How Can Market Research Do Better In 2015?

Jan 21 2015

It is now clear that the human brain is immensely complex and interconnected with much of its work unknowable and mysterious. This is hard for us to accept as individuals, including myself, and continues to be hard for the market research industry to accept.too  Perhaps that is why very little fundamental change has occurred.

While there have been great leaps in the technological interfaces used to collect data from research participants (and hurray that 2014 finally appeared to be the year that mobile data collection really took off), the fundamental processes have not undergone the radical changes that they need.

Although neuroscience has given us some approaches to measuring some of what happens inside the brain, it remains limited in its practical application to everyday business problems. So how can market research do better in its everyday interactions with customers, consumers and businesses?

I have often written about the need to move away from question and answer approaches. For this article, I’ve limited myself to five key challenges, and can hopefully provide some pointers to alternative approaches that better match the reality of human decision-making.

  1. Most decisions are made outside consciousness and, as Timothy Wilson says, “We are strangers to ourselves”. Does this make it impossible to understand what happens outside our consciousness? While it means that we cannot rely on self-reporting or introspection to provide answers, there are ways to short-cut the conscious (aware) brain and speak directly to the unconscious, by engaging it directly to create behaviors and choices without conscious intervention.
  2. Recognition is better than recall, and the implicit brain knows instinctively when things are familiar. This tells us that asking open-ended questions without a clear context or scenario can be fruitless, and that it is often more useful to see how people respond to something intuitively than to ask them ‘what they think’ about a topic.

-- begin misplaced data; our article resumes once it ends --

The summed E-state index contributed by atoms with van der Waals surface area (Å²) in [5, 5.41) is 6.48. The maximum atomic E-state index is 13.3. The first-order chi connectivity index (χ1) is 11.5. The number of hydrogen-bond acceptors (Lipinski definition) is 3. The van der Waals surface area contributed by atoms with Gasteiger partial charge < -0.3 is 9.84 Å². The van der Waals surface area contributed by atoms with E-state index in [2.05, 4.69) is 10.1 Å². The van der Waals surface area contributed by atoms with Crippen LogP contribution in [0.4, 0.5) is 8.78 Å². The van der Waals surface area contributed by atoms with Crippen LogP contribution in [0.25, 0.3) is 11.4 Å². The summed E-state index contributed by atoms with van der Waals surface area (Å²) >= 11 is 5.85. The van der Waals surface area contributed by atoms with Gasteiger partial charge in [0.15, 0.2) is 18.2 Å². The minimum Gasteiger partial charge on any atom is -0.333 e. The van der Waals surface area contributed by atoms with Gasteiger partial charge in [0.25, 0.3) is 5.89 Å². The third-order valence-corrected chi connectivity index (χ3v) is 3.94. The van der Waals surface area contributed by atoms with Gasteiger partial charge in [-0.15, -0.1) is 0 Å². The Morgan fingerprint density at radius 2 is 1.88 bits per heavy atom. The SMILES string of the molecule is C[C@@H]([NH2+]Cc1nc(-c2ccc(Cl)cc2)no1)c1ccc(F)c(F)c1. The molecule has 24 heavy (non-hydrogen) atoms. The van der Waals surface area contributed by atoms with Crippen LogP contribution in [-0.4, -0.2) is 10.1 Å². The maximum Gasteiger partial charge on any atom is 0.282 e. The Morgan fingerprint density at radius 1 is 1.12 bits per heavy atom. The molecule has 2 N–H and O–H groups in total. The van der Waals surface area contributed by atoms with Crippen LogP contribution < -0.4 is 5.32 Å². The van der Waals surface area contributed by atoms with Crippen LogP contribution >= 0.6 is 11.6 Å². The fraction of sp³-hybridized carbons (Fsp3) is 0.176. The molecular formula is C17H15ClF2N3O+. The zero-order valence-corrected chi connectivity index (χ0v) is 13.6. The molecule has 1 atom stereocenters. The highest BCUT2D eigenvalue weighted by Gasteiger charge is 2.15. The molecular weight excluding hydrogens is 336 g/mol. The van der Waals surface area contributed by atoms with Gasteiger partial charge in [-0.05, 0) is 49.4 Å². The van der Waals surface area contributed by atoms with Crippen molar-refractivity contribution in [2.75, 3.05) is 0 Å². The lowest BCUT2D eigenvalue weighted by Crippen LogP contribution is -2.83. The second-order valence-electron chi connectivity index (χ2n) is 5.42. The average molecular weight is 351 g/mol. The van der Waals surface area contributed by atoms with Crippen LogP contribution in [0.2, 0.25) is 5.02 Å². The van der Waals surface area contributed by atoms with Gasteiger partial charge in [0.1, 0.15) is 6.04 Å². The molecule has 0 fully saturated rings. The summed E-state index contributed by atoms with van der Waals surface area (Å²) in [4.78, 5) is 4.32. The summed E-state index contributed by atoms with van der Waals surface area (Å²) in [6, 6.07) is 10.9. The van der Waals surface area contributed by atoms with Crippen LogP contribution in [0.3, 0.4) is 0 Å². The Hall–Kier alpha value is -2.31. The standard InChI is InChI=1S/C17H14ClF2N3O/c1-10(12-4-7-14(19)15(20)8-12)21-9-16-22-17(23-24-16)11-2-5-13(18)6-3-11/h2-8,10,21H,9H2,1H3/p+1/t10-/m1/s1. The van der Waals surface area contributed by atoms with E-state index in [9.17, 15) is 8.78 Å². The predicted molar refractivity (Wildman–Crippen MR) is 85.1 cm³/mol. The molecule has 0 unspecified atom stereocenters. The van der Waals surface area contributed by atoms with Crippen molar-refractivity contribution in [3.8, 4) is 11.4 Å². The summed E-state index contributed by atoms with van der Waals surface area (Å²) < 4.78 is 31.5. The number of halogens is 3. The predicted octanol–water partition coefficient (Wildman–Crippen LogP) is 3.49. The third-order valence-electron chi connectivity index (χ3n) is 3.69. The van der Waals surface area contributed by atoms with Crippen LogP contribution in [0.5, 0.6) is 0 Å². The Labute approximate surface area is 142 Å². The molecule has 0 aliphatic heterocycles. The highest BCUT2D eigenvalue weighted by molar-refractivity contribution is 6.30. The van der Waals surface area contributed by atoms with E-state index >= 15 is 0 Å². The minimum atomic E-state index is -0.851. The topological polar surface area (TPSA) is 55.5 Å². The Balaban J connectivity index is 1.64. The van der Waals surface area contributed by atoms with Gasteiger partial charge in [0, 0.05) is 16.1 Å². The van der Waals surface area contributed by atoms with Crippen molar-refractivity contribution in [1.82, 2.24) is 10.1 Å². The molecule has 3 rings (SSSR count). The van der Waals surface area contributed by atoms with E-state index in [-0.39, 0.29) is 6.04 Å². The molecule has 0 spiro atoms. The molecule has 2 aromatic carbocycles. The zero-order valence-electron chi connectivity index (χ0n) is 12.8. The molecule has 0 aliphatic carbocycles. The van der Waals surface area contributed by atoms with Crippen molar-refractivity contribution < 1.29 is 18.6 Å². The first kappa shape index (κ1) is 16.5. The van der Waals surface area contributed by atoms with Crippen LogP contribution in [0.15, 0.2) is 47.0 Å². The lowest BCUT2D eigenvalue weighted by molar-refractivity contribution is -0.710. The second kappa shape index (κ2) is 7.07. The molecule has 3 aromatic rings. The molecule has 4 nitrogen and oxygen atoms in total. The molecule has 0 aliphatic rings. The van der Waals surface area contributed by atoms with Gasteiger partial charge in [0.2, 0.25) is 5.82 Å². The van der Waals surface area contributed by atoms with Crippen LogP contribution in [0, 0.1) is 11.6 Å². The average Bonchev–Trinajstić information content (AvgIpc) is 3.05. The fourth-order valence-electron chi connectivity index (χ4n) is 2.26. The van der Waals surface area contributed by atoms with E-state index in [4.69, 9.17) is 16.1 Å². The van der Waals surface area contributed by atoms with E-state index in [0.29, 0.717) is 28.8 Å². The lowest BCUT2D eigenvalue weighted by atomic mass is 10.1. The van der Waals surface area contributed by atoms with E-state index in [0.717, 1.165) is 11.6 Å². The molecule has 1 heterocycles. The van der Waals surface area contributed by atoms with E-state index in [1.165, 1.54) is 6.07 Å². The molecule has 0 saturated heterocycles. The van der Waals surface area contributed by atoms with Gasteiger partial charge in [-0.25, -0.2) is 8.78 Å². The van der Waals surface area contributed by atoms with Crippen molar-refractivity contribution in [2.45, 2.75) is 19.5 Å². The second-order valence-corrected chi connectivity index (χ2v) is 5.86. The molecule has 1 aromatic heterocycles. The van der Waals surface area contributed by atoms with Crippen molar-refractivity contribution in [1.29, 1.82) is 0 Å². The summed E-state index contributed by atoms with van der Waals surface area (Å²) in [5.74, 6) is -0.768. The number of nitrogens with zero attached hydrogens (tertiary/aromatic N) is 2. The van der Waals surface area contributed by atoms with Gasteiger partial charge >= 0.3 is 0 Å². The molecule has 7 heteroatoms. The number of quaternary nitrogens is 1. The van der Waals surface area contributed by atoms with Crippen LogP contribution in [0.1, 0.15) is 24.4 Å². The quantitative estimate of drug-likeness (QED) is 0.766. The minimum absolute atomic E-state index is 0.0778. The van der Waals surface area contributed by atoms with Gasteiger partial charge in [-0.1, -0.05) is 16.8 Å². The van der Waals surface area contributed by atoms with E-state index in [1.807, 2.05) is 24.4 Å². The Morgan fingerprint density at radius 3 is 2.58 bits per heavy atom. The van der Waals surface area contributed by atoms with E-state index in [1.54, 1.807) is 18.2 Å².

3. The majority of thinking and all feeling is non-verbal and while the unconscious brain is dominated by sensory information and physical experience (90% of which is visual), the conscious brain is much more engaged in language exchange. It is clear that language cannot capture our non-verbal experience, and there is much evidence that in fact the brain translates language back into the language of experience in order to understand abstract concepts.
  4. We do what we do and we think what we think, but the two are not the same. Behaviour depends on emotions (physical) to direct it toward goals, with feelings (mental) being the final output from actions that match our needs and achieve our goals. Thinking comes very late in the day, and is a mental story that we tell to make sense of what happens, not an explanation of cause and effect.
  5. Stories are simulations of alternative realities, helping us understand how things can be different and to learn how to react to different events in the environment as well as make sense of our world in terms of a unified ‘world view’ with a consistent portrait of ourselves, cleansed of the inconsistencies and contradictions that our self indulges in.

With these set of challenges, what can research do to get closer to the truth of human behavior and a more predictive understanding of customer decision making?

  1. Move towards more use of non-verbal research. While qualitative research has used projective techniques, storytelling and observation these remain less prevalent than focus group discussions (sad but true). Quantitative research is still a long way behind, and there is much more that can be done (without the need for invasive ‘neuromarketing’ approaches).
  2. Using physical stimulus (especially images) can help us to measure the intuitive responses (via recognition and not recall) of how people react to certain events, situations and feelings as well as brands, products and ideas. TapestryWorks has been working hard on creating standardized image banks that can measure responses against a common framework, allowing scientific rigor and hypothesis testing to be used even in the context of projective tools
  3. Visual imagery is often based on metaphor and analogy, which are fundamental to human thought and the way in which the brain can understand new concepts and ideas in terms of things that it already knows. Reactions to visual stimuli are based on recognition and implicit memory much more than recall and explicit memory.
  4. Although much of market research is very passive in the way data is collected, sometimes provoking a response and using ‘emotional’ language can be a good tool if it helps get a real and honest response (good or bad). I’ve recently been using the semiotic approach of asking people to make fast binary choices to cut through to their core implicit beliefs and associations.
  5. One way to provoke responses is to paint scenarios and ask research participants to simulate a situation. If done in concrete and specific terms this can yield rich results. In several recent studies, TapestryWorks has used a set of Visual Think Cards to ask participants to imagine how they feel before, during and after using a brand. The responses all lead to clear visual stories that help people to articulate what can be very difficult to say using standard approaches.

I for one will be using more non-verbal approaches, visual provocation, binary choices and storytelling over the coming year. I hope many of you will join me in bringing research closer to human reality in 2015.

[This post was adapted from an article originally written for Asia Research Magazine.]

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